U.S. District Court Rules Against Feds on WOTUS
April 15, 2023
“It’s good news to see the Court recognize that Alaska needs regulations tailored to the diversity and abundance of its waters, not a one-size-fits-all rule imposing excessive federal requirements,” said Alaska Governor Mike Dunleavy. “Alaska stands to be disproportionately affected by the new rule, and particularly, by the vast expansion of federal jurisdiction it would inflict on states.”
The Clean Water Act was passed to protect the nation’s waters. It requires permits to discharge pollutants from point sources into “navigable waters,” and it requires permits to discharge dredge and fill material into “navigable waters.” Both are key for development in Alaska to proceed. The statute defines “navigable waters” as “waters of the United States, including the territorial seas.” The federal government’s new rule redefined “waters of the United States” to include non-navigable purely intrastate waters.
The preliminary injunction applies to the 24 states that sued the federal government.
“I am glad the District Court saw the harm to the states that would come from implementing this rule,” said Attorney General Treg Taylor. “Its massive breadth and vagueness would lead to a lot of unnecessary uncertainty for not only the state but also companies seeking to do business in Alaska. This is especially troublesome when the Supreme Court will be ruling on a case that may give us all some clarity on what waters are covered by the Clean Water Act in the next couple of months. We are hopeful that decision alone will force the EPA to re-think the rule and really get back to the original intent of Congress when the Clean Water Act was passed.”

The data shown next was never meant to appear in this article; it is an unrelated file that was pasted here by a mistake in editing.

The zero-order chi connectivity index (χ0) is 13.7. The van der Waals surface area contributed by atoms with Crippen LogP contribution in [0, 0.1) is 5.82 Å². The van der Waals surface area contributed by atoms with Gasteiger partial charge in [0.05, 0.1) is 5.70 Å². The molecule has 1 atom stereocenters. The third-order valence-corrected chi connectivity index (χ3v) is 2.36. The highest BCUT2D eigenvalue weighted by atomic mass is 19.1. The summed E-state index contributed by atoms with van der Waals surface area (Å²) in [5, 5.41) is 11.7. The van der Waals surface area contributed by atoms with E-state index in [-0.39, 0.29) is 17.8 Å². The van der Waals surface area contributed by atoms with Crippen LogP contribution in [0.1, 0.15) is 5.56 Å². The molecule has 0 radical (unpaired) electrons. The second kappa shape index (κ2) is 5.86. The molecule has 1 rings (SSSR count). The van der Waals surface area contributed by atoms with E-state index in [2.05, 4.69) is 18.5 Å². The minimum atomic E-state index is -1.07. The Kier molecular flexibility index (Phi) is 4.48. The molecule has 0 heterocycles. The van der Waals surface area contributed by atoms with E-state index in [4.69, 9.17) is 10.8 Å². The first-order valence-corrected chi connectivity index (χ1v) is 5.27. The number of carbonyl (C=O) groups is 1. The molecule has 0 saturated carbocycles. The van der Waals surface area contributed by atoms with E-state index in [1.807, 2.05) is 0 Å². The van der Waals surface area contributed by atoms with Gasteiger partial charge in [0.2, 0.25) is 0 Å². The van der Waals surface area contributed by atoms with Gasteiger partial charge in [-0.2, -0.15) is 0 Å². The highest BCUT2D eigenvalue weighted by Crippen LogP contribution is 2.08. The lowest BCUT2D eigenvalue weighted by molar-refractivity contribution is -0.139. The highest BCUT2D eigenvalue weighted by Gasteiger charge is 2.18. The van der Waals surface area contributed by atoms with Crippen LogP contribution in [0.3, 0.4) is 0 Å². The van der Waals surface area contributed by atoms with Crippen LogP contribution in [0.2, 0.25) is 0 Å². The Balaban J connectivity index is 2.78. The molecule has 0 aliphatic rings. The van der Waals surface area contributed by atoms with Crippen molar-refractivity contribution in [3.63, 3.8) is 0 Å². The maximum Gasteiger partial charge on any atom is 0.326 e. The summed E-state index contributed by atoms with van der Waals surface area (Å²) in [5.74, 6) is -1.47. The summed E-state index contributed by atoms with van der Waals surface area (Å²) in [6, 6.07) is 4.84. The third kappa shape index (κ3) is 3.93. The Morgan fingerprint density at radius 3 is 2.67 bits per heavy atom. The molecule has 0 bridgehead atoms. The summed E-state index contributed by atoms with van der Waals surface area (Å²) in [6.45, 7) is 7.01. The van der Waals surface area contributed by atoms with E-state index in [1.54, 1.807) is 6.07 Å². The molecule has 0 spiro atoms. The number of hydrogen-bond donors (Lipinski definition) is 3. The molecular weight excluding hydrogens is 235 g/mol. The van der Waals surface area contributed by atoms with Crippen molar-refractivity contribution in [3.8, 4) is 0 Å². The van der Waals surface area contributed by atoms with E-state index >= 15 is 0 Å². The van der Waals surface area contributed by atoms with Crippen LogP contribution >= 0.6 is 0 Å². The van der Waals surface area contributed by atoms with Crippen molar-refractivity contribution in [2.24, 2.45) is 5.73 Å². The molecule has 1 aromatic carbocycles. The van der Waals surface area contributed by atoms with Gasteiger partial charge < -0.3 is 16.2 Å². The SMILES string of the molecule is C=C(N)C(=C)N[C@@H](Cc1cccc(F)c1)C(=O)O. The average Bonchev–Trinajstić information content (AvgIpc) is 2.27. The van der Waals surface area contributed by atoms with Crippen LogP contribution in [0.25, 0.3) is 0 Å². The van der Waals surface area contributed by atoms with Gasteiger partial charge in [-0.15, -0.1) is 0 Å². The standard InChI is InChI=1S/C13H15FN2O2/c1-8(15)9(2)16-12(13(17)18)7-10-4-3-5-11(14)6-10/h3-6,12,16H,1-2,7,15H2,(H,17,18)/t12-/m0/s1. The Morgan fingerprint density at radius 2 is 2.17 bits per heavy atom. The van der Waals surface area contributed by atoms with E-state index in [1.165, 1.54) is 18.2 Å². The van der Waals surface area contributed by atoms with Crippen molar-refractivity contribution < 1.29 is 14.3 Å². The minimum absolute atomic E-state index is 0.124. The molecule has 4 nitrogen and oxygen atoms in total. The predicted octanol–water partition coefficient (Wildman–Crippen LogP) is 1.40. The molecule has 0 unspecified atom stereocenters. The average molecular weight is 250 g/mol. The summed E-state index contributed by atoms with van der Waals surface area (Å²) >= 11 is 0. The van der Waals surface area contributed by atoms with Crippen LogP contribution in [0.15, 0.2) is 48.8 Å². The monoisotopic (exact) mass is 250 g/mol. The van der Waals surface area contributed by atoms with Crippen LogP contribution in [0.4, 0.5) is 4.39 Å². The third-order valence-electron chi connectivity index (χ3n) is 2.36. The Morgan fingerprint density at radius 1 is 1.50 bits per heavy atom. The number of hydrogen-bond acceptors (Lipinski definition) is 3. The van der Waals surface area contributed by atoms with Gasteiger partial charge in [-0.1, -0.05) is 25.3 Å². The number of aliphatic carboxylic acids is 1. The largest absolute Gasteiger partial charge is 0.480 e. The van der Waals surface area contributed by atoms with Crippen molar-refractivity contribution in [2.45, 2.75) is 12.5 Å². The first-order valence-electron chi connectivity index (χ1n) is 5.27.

The U.S. Supreme Court heard arguments last October in Sackett v. Environmental Protection Agency, a years-long battle over the reach of the Clean Water Act. Attorney General Taylor filed an amicus brief urging the high court to recognize constitutional and statutory limitations on this power.
“This new rule would call “navigable” all kinds of wetlands in Alaska that cannot float a boat and are miles away from truly “navigable” waters like the Kenai. This is absurd. As the U.S. Supreme Court said in 2001, the term “navigable” cannot be read out of law. This is precisely what EPA has tried to do in its quest to halt development in Alaska—to the detriment of Alaskans and to the disparagement of my Department, whose very mission is to ensure that development may proceed while the environment remains protected,” said Department of Environmental Conservation Commissioner Jason Brune.
Recognizing the new rule’s absurdity, the District Court concluded that EPA’s new rule “is neither understandable nor intelligible,” its “boundaries are unlimited,” and that, in particular, its “treatment of wetlands is plagued with uncertainty.”
“Clean water is critical to ensuring the sustainability of our fisheries and the benefits they provide. Alaska has an excellent track record of ensuring for clean water, and we view this as a victory toward allowing Alaskans to continue to manage our waters that our fisheries depend on,” said Alaska Department of Fish and Game Commissioner Doug Vincent-Lang.
"This new federal WOTUS rule is likely to impact Alaska, and Alaskans, more than any other state due to the lack of clarity," said Department of Natural Resources Commissioner-designee John Boyle. "The uncertainty it creates directly interferes with our ability to responsibly develop the state as directed by Alaska's Constitution and DNR’s mission."